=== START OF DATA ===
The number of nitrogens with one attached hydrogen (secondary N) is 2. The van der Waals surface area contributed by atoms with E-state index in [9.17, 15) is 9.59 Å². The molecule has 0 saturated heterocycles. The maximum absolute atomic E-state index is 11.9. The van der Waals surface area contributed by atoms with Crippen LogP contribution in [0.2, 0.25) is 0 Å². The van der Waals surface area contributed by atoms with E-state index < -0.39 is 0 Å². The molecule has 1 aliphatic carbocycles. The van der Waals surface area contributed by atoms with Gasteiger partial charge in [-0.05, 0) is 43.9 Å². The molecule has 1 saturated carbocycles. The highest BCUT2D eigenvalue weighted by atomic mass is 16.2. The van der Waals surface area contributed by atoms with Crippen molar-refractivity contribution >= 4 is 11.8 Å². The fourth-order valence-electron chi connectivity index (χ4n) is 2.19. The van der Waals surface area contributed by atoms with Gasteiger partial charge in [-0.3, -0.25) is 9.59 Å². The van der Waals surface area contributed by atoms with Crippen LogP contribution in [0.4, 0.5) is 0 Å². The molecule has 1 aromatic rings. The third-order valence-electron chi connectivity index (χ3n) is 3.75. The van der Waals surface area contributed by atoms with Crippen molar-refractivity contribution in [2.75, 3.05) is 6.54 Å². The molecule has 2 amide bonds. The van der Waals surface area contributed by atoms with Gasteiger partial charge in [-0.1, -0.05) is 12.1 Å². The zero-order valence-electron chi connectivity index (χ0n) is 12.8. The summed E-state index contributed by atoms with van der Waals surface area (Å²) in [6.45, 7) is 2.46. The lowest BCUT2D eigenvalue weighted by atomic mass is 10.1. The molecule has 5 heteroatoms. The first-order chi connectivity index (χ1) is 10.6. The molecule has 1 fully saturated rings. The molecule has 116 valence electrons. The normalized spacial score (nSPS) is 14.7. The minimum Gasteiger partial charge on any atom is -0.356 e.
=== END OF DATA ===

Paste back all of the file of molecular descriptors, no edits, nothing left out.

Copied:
The number of nitrogens with one attached hydrogen (secondary N) is 2. The van der Waals surface area contributed by atoms with E-state index in [9.17, 15) is 9.59 Å². The molecule has 0 saturated heterocycles. The maximum absolute atomic E-state index is 11.9. The van der Waals surface area contributed by atoms with Crippen LogP contribution in [0.2, 0.25) is 0 Å². The van der Waals surface area contributed by atoms with E-state index < -0.39 is 0 Å². The molecule has 1 aliphatic carbocycles. The van der Waals surface area contributed by atoms with Gasteiger partial charge in [-0.05, 0) is 43.9 Å². The molecule has 1 saturated carbocycles. The highest BCUT2D eigenvalue weighted by atomic mass is 16.2. The van der Waals surface area contributed by atoms with Crippen molar-refractivity contribution >= 4 is 11.8 Å². The fourth-order valence-electron chi connectivity index (χ4n) is 2.19. The van der Waals surface area contributed by atoms with Gasteiger partial charge in [-0.3, -0.25) is 9.59 Å². The van der Waals surface area contributed by atoms with Crippen LogP contribution in [0.4, 0.5) is 0 Å². The molecule has 1 aromatic rings. The third-order valence-electron chi connectivity index (χ3n) is 3.75. The van der Waals surface area contributed by atoms with Crippen molar-refractivity contribution in [2.75, 3.05) is 6.54 Å². The molecule has 2 amide bonds. The van der Waals surface area contributed by atoms with Gasteiger partial charge in [-0.1, -0.05) is 12.1 Å². The zero-order valence-electron chi connectivity index (χ0n) is 12.8. The summed E-state index contributed by atoms with van der Waals surface area (Å²) in [6.45, 7) is 2.46. The lowest BCUT2D eigenvalue weighted by atomic mass is 10.1. The molecule has 5 heteroatoms. The first-order chi connectivity index (χ1) is 10.6. The molecule has 1 fully saturated rings. The molecule has 116 valence electrons. The normalized spacial score (nSPS) is 14.7. The minimum Gasteiger partial charge on any atom is -0.356 e.